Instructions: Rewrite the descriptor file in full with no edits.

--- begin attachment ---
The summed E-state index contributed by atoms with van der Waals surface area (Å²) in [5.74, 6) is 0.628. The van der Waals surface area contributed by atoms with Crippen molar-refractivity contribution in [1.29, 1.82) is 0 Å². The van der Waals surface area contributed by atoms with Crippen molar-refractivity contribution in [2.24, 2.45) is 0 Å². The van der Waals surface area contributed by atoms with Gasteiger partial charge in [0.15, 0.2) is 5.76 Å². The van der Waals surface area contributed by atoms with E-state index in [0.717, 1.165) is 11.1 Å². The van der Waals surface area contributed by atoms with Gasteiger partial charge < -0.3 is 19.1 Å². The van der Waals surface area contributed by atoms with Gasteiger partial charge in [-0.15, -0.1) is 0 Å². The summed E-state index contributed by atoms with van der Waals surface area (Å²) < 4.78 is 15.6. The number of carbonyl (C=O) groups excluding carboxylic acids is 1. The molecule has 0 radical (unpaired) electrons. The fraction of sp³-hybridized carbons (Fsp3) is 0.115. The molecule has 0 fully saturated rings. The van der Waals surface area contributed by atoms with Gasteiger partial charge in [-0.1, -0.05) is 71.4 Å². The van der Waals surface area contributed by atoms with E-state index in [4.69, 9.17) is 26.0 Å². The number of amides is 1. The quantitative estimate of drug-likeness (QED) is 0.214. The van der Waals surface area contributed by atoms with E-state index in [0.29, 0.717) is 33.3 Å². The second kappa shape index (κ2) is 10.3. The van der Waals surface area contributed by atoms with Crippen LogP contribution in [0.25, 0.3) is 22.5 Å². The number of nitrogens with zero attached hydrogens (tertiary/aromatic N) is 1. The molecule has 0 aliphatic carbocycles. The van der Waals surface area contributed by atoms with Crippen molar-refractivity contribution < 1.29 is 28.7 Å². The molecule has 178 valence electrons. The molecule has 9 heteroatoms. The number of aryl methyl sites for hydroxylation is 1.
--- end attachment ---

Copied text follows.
The summed E-state index contributed by atoms with van der Waals surface area (Å²) in [5.74, 6) is 0.628. The van der Waals surface area contributed by atoms with Crippen molar-refractivity contribution in [1.29, 1.82) is 0 Å². The van der Waals surface area contributed by atoms with Crippen molar-refractivity contribution in [2.24, 2.45) is 0 Å². The van der Waals surface area contributed by atoms with Gasteiger partial charge in [0.15, 0.2) is 5.76 Å². The van der Waals surface area contributed by atoms with E-state index in [0.717, 1.165) is 11.1 Å². The van der Waals surface area contributed by atoms with Gasteiger partial charge < -0.3 is 19.1 Å². The van der Waals surface area contributed by atoms with Gasteiger partial charge in [-0.15, -0.1) is 0 Å². The summed E-state index contributed by atoms with van der Waals surface area (Å²) < 4.78 is 15.6. The number of carbonyl (C=O) groups excluding carboxylic acids is 1. The molecule has 0 radical (unpaired) electrons. The fraction of sp³-hybridized carbons (Fsp3) is 0.115. The molecule has 0 fully saturated rings. The van der Waals surface area contributed by atoms with Gasteiger partial charge in [-0.1, -0.05) is 71.4 Å². The van der Waals surface area contributed by atoms with E-state index in [4.69, 9.17) is 26.0 Å². The number of amides is 1. The quantitative estimate of drug-likeness (QED) is 0.214. The van der Waals surface area contributed by atoms with E-state index in [0.29, 0.717) is 33.3 Å². The second kappa shape index (κ2) is 10.3. The van der Waals surface area contributed by atoms with Crippen LogP contribution in [0.25, 0.3) is 22.5 Å². The number of nitrogens with zero attached hydrogens (tertiary/aromatic N) is 1. The molecule has 0 aliphatic carbocycles. The van der Waals surface area contributed by atoms with Crippen molar-refractivity contribution < 1.29 is 28.7 Å². The molecule has 178 valence electrons. The molecule has 9 heteroatoms. The number of aryl methyl sites for hydroxylation is 1.